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Four Reasons Why We Fail In Keeping Our New Year's Resolutions

Four Reasons Why We Fail In Keeping Our New Year's Resolutions

We are fast approaching the season in which people begin to focus on making New Year's Resolutions. Many of us are currently thinking through our plans and goals for 2018, drafting up resolutions for how we are going to live better, more productive, more fruitful lives in the new year, and all the while we are forgetting one thing:

Positive change does not come from within ourselves.

As Christians, we should know better than to act as if growth, lasting change, and the refining of our ways is within our own power to bring about. And yet we are acting as if this is the case as we follow in the footsteps of the world in this tradition of making "New Year's Resolutions". There is nothing wrong, of course, with resolving to make changes and improvements in our lives. In fact, it ought to be our unending goal in life to continually be growing in various areas of our lives day by day, month by month, and year by year. We are shooting ourselves in the foot, however, when we look to ourselves for the power required to make these changes rather than fixing our eyes upon Christ, from whom comes our strength.

Research has shown that 80% of New Year's resolutions fail by the time February rolls around. That means that, in the span of only one short month, we manage to stick to all of about 20% of the resolutions we make at the beginning of the year. Is it any wonder then that many people are giving up altogether on making any resolutions at all? After all, what's the point if we're only going to fail?

What we as Christians have to remember is that there is a better way. There is a better way than striving to improve ourselves, only to give up in despair less than a month out of the gate. There are numerous reasons why our New Year's resolutions "fail", and most of them have little to do with a lack of strength or dedication on our part. What they are actually a result of is faulty theology.

Why New Year's Resolutions Fail (And What to do About It!)

When I was writing Lies Moms Believe (And How the Gospel Refutes Them), it was so encouraging to discover just how relevant and applicable the truths and implications of the gospel really are for our everyday lives. I saw this again when writing about Advent practices and the mommy guilt sometimes associated with them. Now, today, as we turn to the topic of New Year's resolutions, we are about to see yet again how helpful right theology and Gospel-centered thinking truly is. I find that there are four main reasons why we so easily fail in our resolutions, each of which can be successfully combatted with the truths of the gospel:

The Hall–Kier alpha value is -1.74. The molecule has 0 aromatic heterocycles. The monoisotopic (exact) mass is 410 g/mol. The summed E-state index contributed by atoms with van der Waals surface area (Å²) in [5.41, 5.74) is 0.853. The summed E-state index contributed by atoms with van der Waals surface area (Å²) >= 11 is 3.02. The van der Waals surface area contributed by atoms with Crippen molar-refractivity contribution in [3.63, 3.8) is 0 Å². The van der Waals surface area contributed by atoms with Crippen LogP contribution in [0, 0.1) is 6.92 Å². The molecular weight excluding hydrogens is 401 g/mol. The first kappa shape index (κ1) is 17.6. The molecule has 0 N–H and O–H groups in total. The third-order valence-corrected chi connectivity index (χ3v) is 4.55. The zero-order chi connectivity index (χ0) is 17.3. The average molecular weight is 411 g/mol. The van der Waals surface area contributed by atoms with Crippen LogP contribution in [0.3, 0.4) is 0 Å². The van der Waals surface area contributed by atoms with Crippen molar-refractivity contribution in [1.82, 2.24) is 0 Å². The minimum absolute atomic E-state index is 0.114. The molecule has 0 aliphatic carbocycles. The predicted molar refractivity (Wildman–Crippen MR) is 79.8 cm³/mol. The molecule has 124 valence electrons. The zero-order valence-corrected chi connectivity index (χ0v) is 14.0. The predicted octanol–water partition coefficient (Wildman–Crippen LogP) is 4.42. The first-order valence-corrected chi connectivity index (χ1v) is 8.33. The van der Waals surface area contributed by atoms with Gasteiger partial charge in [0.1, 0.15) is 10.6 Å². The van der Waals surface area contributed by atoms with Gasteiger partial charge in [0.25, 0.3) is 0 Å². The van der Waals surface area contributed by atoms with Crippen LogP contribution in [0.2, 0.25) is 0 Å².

• We are looking to ourselves and relying on our own strength.

New Year's resolutions are just that – resolutions that we have about how we are going to be better and do better in ourlives. Did you catch the emphasis there? In our effort to live a more fruitful life in the new year, we tend to look to ourselves, thinking we will be able to make (and stick to!) the necessary changes through sheer willpower alone. That doesn't work. In order to stick to any good and right resolution, we are going to have to employ the strength of Christ and rely upon His help. It is then and only then when we will able to see our resolutions through to the end.

  • We are not seeking God's wisdom, insight, and direction on the outset.

Another reason why we so often find ourselves failing in our New Year's resolutions is because we failed to seek the Lord's will when drafting them in the first place. We looked within, to our own wisdom or desires as to how we might live better lives in the new year, forgetting all the while to look to the Lord, who is the only one who sees the big picture and knows what is ultimately best for us. The result is that we draft resolutions which may sound good but are not ultimately best for us. As in all other areas of life, we would do well to seek God's face in the area of making New Year's resolutions, as well. If we ask Him for wisdom, we can rest in the promise that He will bestow it (see James 1:5).